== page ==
Or better yet, give them some cash if you can spare it.
But do your homework and make sure you are contributing to a legitimate rescue.
Here are qualities I would look for in a legitimate U.S. horse rescue. I know, because I came from such a rescue:
- They are (or have applied for) a 501(c)(3) non-profit organization.
- They don't breed their rescue horses.
- They are a member of a state or national rescue group. Legitimate rescues help each other out; they don't compete with one another.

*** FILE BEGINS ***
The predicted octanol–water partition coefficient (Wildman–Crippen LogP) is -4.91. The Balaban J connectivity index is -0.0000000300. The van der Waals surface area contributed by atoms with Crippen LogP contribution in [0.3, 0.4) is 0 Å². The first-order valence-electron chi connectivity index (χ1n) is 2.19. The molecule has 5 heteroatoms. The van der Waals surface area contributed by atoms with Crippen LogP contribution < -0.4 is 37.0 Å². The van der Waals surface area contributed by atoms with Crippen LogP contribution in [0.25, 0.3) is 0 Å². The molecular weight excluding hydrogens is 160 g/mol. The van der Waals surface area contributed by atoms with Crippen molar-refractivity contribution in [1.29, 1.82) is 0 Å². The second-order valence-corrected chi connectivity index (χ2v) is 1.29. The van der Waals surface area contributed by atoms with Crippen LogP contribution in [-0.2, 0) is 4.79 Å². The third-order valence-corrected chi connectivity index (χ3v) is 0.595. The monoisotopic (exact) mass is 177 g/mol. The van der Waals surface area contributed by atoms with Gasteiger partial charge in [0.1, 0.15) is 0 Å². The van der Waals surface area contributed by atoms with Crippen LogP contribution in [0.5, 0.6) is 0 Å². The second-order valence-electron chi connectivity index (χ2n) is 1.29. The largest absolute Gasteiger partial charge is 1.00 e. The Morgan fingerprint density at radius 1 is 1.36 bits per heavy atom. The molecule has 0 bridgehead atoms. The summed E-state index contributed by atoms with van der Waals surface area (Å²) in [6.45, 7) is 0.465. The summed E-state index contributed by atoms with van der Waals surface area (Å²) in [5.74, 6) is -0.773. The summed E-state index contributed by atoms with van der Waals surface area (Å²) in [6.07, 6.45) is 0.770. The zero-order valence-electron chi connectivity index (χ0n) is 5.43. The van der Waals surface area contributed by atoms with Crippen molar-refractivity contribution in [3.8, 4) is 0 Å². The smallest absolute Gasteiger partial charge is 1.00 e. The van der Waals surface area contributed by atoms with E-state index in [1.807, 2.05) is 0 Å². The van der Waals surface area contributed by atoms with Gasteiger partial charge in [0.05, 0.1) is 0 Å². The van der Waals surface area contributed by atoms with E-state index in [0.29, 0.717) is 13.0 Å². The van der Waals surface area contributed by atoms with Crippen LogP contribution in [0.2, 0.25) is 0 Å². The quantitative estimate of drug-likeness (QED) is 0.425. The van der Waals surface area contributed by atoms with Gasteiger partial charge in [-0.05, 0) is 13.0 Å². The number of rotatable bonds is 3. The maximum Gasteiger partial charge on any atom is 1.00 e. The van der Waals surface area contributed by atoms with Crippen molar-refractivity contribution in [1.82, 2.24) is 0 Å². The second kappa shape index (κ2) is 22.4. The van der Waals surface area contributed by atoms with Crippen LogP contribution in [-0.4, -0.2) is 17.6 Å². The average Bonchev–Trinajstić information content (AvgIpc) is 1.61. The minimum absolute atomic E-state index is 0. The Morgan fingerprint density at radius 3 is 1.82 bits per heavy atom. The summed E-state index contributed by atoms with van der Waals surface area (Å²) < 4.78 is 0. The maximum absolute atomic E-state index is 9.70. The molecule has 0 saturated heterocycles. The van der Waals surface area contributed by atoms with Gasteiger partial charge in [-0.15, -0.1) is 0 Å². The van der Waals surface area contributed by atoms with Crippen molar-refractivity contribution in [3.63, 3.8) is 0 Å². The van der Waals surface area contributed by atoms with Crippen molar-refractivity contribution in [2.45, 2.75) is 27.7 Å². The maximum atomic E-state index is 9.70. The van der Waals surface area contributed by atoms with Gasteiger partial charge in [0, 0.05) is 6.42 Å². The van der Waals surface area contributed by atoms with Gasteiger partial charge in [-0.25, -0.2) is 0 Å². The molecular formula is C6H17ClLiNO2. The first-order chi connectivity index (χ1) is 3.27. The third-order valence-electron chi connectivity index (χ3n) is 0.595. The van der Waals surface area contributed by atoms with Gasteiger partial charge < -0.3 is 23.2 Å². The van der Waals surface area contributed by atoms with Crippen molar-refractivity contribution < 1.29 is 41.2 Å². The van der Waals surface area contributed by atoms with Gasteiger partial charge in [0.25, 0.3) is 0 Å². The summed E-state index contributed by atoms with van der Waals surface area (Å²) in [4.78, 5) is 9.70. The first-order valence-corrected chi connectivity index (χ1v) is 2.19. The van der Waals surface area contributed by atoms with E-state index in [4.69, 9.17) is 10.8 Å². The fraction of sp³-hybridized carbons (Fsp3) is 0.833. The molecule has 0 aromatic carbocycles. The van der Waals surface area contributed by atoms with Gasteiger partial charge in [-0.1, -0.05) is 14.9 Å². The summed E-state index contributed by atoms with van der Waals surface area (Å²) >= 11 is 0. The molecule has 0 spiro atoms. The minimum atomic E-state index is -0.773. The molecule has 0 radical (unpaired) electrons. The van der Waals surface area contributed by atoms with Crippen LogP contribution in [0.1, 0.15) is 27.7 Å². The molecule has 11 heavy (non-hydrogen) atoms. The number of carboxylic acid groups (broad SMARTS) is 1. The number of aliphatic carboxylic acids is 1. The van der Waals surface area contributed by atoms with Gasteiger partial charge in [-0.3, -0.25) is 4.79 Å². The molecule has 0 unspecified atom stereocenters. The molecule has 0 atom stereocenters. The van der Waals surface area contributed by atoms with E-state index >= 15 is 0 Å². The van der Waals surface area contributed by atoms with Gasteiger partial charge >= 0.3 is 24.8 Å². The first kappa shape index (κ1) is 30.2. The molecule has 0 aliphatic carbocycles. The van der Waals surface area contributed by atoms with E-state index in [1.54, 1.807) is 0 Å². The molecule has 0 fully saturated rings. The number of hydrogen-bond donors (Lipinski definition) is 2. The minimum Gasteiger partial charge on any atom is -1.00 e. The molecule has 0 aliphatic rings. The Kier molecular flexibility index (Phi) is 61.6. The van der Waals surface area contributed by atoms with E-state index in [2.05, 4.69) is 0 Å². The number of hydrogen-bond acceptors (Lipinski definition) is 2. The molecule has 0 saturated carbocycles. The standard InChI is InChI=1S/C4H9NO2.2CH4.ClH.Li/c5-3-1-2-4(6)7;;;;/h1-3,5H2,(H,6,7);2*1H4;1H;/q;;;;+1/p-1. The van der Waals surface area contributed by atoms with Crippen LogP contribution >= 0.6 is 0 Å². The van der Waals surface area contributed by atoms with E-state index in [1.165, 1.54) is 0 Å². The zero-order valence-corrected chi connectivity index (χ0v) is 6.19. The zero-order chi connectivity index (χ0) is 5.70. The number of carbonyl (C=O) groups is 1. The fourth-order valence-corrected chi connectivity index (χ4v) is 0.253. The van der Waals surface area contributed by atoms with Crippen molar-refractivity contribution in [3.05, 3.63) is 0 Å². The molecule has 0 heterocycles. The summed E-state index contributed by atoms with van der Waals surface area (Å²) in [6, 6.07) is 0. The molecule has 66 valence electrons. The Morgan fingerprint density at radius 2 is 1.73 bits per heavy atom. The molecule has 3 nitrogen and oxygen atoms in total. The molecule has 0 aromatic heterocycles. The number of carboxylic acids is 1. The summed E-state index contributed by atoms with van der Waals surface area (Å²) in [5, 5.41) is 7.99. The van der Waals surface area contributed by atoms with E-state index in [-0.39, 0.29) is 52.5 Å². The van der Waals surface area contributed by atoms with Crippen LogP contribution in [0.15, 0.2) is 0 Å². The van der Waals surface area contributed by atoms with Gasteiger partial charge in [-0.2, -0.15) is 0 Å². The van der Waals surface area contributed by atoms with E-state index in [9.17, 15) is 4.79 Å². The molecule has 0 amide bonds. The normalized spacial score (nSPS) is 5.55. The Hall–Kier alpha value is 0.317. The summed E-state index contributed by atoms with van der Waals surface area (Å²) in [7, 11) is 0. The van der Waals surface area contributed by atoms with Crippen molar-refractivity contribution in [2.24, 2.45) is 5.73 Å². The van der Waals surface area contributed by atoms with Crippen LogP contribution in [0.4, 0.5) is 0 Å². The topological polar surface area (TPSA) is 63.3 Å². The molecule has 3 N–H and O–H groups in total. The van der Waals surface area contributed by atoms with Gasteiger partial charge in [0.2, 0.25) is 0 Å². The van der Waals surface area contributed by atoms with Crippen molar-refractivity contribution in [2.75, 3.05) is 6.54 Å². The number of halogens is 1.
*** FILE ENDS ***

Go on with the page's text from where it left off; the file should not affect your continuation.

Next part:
- They rehabilitate, train, and find homes for their adoptable horses; they don't hoard them.
- Their adoption fees are reasonable, indicating they are more interested in placing their horses in a good home rather than "selling" them.
- They screen their adopters carefully and do post-adoption followup.
- They answer to a board of directors consisting of reputable people in the community.
- They have a working relationship with law enforcement and animal control.
- They follow horse care guidelines established by the AAEP (American Association of Equine Practitioners).